This Wolf-Rayet star has been found deep in our galaxy, and it's behaving in a way scientists didn't expect.
A star that has been found deep in our galaxy is behaving in a most unusual way, and it could help scientists better understand the formation of spectacular Wolf-Rayet stars.
The star, called “Nasty 1,” named after its catalog name of NaSt1, was discovered 50 years ago and classified as a Wolf-Rayet star, which means that it is a huge star that sheds its outer layers of hydrogen rapidly, exposing its white-hot, helium-burning core, according to a Gizmodo report.
Wolf-Rayet stars have been found all over the place, so that’s not what makes it unique. But Wolf-Rayet stars are typically known for having twin lobes of gas that flow on opposite sides of the star, but with Nasty 1, astronomers are seeing a massive disk of gas orbiting the star — a strange phenomenon that suggests to scientists that there is an invisible, massive neighbor that is devouring Nasty 1.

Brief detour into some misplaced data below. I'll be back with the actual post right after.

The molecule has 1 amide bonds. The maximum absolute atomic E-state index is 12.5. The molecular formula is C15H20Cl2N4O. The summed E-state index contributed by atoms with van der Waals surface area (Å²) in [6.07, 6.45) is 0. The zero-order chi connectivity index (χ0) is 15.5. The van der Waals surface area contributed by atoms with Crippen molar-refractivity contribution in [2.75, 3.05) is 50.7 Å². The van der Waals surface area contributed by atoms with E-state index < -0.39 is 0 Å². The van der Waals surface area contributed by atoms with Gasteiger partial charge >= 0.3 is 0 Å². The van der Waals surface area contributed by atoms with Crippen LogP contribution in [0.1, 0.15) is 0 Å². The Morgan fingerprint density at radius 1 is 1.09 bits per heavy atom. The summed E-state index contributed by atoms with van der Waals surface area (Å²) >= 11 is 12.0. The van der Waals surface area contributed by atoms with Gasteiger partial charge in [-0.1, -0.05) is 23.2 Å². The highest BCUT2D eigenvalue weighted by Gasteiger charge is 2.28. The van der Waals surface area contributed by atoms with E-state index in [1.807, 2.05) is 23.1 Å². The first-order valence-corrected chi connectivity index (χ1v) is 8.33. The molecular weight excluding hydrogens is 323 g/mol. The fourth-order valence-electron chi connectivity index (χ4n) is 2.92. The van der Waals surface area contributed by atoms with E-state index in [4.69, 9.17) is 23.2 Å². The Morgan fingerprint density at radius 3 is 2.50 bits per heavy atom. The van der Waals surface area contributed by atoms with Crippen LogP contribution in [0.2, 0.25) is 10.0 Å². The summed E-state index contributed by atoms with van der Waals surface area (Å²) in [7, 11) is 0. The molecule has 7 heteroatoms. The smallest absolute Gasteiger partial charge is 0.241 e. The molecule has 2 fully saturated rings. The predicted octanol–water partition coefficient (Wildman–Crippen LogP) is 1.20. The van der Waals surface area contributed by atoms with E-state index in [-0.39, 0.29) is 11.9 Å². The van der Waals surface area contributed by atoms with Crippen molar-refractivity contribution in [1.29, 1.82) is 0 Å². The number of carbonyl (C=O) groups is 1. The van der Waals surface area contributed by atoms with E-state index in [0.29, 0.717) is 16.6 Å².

Astronomers found this by viewing the star through the Hubble Space Telescope, resulting in the theory of what is known as a “binary interaction.” This invisible celestial body is believed to be sucking in matter from the star and expelling it out, resulting in the giant disk.
The lead author of the paper, Joe Mauehan of UC Berkeley, was quoted in the report as saying that Nasty 1 could be an extremely rare thing for astronomers to witness, as binary interactions happen over just 100,000 years, and the disk would be visible over just 10,000 years, making this an extremely lucky thing for astronomers to witness that could help inform future theories on Wolf-Rayet stars.
Their findings were published in the journal Monthly Notices of the Royal Astronomical Society.